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Thursday, July 26, 2012

A “citizen action” challenging the State’s settlement of earlier litigation involving payment of damages by the State dismissed


A “citizen action” challenging the State’s settlement of earlier litigation involving payment of damages by the State dismissed
Santora v Silver,
20 Misc.3d 836, Modified and Affirmed, 61 A.D.3d 621, Motion to appeal denied, 13 N.Y.3d 704

This “citizen taxpayer action” pursuant to State Finance Law Section 123 et seq., sought money damages from Assembly Speaker Sheldon Silver and his former chief legal counsel, James Michael Boxley for the sum paid by the State of New York in settlement of a prior action entitled Jane Doe v The New York State Assembly, et al, Sup. Ct., Albany County, Index No. 33 14/04 (the Jane Doe action).

Ultimately The Jane Doe action was settled for $507,500 with the State of New York paying $500,000, conditioned on the approval of all appropriate state officials in accordance with the provisions for indemnification under Section 17 of the Public Officers Law.*$7,500 was paid contributed by Boxley, who was represented by private counsel in that litigation.

In this action, Joseph J. Santora sued in an effort to obtain a court order directing “restitution to [the State] from Silver and Boxley of the ‘$480,000’ that was paid by [the State] in settlement of the Jane Doe action.” In addition, Santora sought “money damages for the value of the legal services provided by the Attorney General in connection with his defense of Silver in the Jane Doe action, and argues that the Attorney General must be prevented from appearing in the present action on behalf of Silver.”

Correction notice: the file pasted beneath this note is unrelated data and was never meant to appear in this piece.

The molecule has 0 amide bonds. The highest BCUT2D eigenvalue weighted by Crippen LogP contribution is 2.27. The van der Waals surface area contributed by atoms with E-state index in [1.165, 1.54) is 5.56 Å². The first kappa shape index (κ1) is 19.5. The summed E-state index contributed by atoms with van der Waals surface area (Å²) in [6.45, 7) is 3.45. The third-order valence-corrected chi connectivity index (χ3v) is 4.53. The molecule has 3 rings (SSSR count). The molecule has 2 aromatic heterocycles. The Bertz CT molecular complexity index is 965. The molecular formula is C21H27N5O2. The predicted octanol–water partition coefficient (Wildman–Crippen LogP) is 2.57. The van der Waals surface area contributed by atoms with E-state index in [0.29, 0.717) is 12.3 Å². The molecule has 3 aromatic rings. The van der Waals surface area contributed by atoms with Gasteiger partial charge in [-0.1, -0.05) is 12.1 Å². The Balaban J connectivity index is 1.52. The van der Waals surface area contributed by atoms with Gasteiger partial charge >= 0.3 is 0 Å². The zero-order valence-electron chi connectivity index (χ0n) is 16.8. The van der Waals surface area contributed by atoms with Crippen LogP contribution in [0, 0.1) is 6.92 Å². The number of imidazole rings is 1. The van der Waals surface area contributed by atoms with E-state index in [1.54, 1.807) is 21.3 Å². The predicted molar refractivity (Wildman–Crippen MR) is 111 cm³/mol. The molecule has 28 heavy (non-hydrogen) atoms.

Judge Goodman dismissed the complaint filed by Santora against Silver and Boxley for the following reasons:

1. The complaint fails to allege any illegal or wrongful expenditure of state funds on Silver’s behalf, even if Silver had demonstrated leadership that would have led to an entirely different and more acceptable outcome. A claim that state funds are not being spent wisely is patently insufficient to satisfy the minimum threshold for standing under the [relevant] statute.”

2. The Attorney General’s representation of public officers does not entail the expenditure of public funds within the meaning of the State Finance Law … and [the Court is powerless to undertake] judicial scrutiny of statutorily-mandated non-fiscal activity of the Attorney General.”

3. Boxley was represented by private counsel in the Jane Doe action; and he was personally responsible for $7,500 of the total settlement paid to Jane Doe.

* Section 18 of the Public Officers Law permits political subdivisions of the State to elect to provide for representation and indemnification of its officers and employees sued as the result of the performance of, or the failure to perform, official duties.

The Supreme Court’s decision is posted on the Internet at:

The Appellate Division’s decision is posted on the Internet at:

Handbooks focusing on State and Municipal Public Personnel Law continue to be available for purchase via the links provided below:

The Discipline Book at http://thedisciplinebook.blogspot.com/

A Reasonable Penalty Under The Circumstances at http://nypplarchives.blogspot.com

The Disability Benefits E-book: at http://section207.blogspot.com/

Layoff, Preferred Lists at http://nylayoff.blogspot.com/

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